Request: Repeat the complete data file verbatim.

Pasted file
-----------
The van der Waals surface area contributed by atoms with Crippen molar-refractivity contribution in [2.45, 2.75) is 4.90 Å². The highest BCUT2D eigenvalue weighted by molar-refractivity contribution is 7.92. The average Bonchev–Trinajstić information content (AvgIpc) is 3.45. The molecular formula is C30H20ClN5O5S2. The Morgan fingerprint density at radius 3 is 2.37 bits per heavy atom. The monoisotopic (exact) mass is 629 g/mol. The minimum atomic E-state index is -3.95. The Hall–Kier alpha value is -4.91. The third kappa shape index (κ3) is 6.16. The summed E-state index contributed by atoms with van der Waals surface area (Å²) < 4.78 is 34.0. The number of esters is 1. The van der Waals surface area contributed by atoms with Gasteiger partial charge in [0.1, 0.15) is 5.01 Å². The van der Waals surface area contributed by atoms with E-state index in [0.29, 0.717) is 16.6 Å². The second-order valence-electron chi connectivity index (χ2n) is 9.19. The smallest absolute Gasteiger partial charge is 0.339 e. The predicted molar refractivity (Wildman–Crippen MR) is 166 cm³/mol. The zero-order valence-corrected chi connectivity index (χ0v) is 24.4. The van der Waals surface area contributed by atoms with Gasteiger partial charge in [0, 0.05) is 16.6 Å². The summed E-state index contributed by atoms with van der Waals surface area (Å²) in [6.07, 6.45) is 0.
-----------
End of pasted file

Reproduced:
The van der Waals surface area contributed by atoms with Crippen molar-refractivity contribution in [2.45, 2.75) is 4.90 Å². The highest BCUT2D eigenvalue weighted by molar-refractivity contribution is 7.92. The average Bonchev–Trinajstić information content (AvgIpc) is 3.45. The molecular formula is C30H20ClN5O5S2. The Morgan fingerprint density at radius 3 is 2.37 bits per heavy atom. The monoisotopic (exact) mass is 629 g/mol. The minimum atomic E-state index is -3.95. The Hall–Kier alpha value is -4.91. The third kappa shape index (κ3) is 6.16. The summed E-state index contributed by atoms with van der Waals surface area (Å²) < 4.78 is 34.0. The number of esters is 1. The van der Waals surface area contributed by atoms with Gasteiger partial charge in [0.1, 0.15) is 5.01 Å². The van der Waals surface area contributed by atoms with E-state index in [0.29, 0.717) is 16.6 Å². The second-order valence-electron chi connectivity index (χ2n) is 9.19. The smallest absolute Gasteiger partial charge is 0.339 e. The predicted molar refractivity (Wildman–Crippen MR) is 166 cm³/mol. The zero-order valence-corrected chi connectivity index (χ0v) is 24.4. The van der Waals surface area contributed by atoms with Gasteiger partial charge in [0, 0.05) is 16.6 Å². The summed E-state index contributed by atoms with van der Waals surface area (Å²) in [6.07, 6.45) is 0.